Pointe du Hoc, Normandy

Pointe du Hoc is the famous cliff promontory at the western edge of Omaha beach, that was heroically scaled and overrun by US Rangers on the morning of D-Day, June 6th 1944. Now it is a battlefield and memorial site.

The History

D-Day planners were particularly worried about the battery of 6 x 155mm guns on Pointe du Hoc on the cliffs at the western end of Omaha Beach. Not only did they cover the approaches and landing points on Omaha, they could reach Utah Beach too. It had to be neutralised right at the start of the invasion.

The site could be bombed and shelled, but the only way to ensure the guns were destroyed, especially those in the concrete casements, was to do it by hand, That meant sending in special forces.

Easier said than done. The site was heavily defended with minefields, barbed wire, trenches (and, as it turned out, tunnels), plus morters & machine guns in concealed or fortified (or both) positions. This was nearly all concentrated on the land side of the site, where paratroops or ground forces would attack. On the sea side, the site was naturally protected by 100ft cliffs rising above a narrow shingle beach. Nobody would be mad enough to come that way…

The Plan…

Attack from the sea!

A black & white map of the battery site
Rangers map of the site (Photo: Public Domain)

The U.S. 2nd and 5th Ranger Battalions were given the job, under the command of Lieutenant Colonel James Earl Rudder.

The idea was that three companies from the 2nd Rangers would lead the assault in a dozen landing craft. Using a combination of ladders, ropes and rocket powered grappling hooks, they would quickly surprise the German garrison and destroy the guns. On their signal, the main force, comprising 5th Ranger battalion and the remaining companies of the 2nd, would follow in behind and the combined force would secure the site and cut the road to Omaha beach to disrupt German counter-attacks.

If the signal didn’t come, the main force would land on Omaha Beach and approach/attack from the land side.

What actually Happened…

A strong easterly current and poor light caused the landing craft to approach the wrong promontory. When they realised their mistake they had to turn right and work their way along the coast slowly against the current. As a result they lost the element of surprise and landed under fire, while soaked and seasick, some 40 minutes late.

When they finally got to the shore, they discovered the spray from their rough sea journey had also soaked their ropes making them too heavy for the rockets. Most fell short of the cliff top. On the plus side, the naval bombardment had caused some parts of the cliff to slip, leaving rubble ramps at the base of the cliff and a gulley above. This made it easier to scramble up with ropes and ladders. When they got to the top, they fanned out to attack the gun emplacements, only to discover there were no guns. The guns had been removed and in some casements replaced with telegraph poles as dummies.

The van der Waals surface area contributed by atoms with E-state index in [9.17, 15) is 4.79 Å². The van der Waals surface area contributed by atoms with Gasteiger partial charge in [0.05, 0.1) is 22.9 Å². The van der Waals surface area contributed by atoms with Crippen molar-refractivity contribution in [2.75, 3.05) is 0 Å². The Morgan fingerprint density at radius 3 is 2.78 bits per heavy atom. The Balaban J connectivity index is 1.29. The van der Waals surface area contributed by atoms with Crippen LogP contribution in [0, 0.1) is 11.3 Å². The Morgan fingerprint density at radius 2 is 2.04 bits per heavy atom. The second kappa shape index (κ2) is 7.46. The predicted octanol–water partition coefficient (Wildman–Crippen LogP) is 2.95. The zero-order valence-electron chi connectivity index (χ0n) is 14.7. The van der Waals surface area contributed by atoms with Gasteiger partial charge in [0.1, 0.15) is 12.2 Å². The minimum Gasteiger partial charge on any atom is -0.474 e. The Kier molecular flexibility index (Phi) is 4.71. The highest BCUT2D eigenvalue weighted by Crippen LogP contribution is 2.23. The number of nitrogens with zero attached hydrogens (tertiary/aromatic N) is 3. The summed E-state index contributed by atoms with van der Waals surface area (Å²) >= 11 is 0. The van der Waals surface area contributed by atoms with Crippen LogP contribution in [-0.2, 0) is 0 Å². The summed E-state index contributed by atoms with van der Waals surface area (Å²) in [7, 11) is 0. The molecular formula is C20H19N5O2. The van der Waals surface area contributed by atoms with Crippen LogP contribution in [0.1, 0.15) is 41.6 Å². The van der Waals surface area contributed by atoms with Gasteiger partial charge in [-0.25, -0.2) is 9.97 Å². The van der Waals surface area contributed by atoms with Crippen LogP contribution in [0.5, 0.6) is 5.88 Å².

B&W photo of Rangers climbing up the cliff
A more leisurely climb after the battle (Photo: Public Domain)

Under continuous fire and moving from crater to crater, the Rangers moved inland and soon discovered the missing guns unguarded in a field. They crippled them with thermal grenades, and set about defending the site from counter-attack.

Things, as we know, didn’t go so well on Omaha Beach and it took the main force of Rangers some time to just get off the beach, before running into heavy resistance on their way to Pointe du Hoc. One group of 23 men from the 5th Rangers did manage to get through in the evening of the 6th, three very lost Paratroopers from the 101st Airborne joined them, and a reserve 2nd Rangers platoon came in by sea, but Rudder had lost about 50% of his men. Nevertheless, short of ammunition and other supplies, the men of D, E & F Companies, 2nd Rangers continued to hold Pointe du Hoc against heavy attacks, for another 36 hours until the main force arrived. Of 225 US Rangers who left the boats to attack Pointe du Hoc, 90 were still alive when relieved on the morning of June 8th.

What’s there now?

Well, astonishingly, 75 years later, the whole site is little changed from 8th June. The guns aren’t there, but then, they never were! But the casements and gun pits are – some heavily damaged. The observation bunker on the cliff edge is still intact. You can wander into it, and peer out of the slit and read the rememberance plaque to the Rangers inside.

Aerial view of pockmarked landscape on the cliffs
Craters still dominate the site (Photo: Sylvain Guichard / Calvados Attractivité)

The most striking thing about the site is the craters. The whole landscape is covered in huge bomb & shell craters. It gives you an idea about the intensity of the bombardment, and an idea of how intense the fighting was on the ground too. For example, you can see the murderous 20mm AA gun emplacements, and the craters that individual Rangers used for cover while trying to attack them.


 

Declaration: The site is a memorial site, open to the public and free to enter. I was visiting on a self-driving press trip as a guest of the Normandie and Calvados tourist offices.

 

Factbox

Website:
Pointe du Hoc Monument

The Pointe du Hoc Rangers monument is a simple granite pylon positioned on top of the German concrete observation bunker with tablets at its base inscribed in French and English.

There is free car parking and a Visitors Centre which is open 9.00am – 6.00am April 1 to September 30, and 9.00am – 5.00pm the rest of the year.

Getting there: Pointe du Hoc Ranger Monument
14450 Cricqueville-en-Bessin
France

Take the D514 road between Grandcamp-Maisy and Vierville-sur-Mer at Omaha Beach, the access road to Pointe du Hoc is signposted at the roundabout at Le Guay.

 

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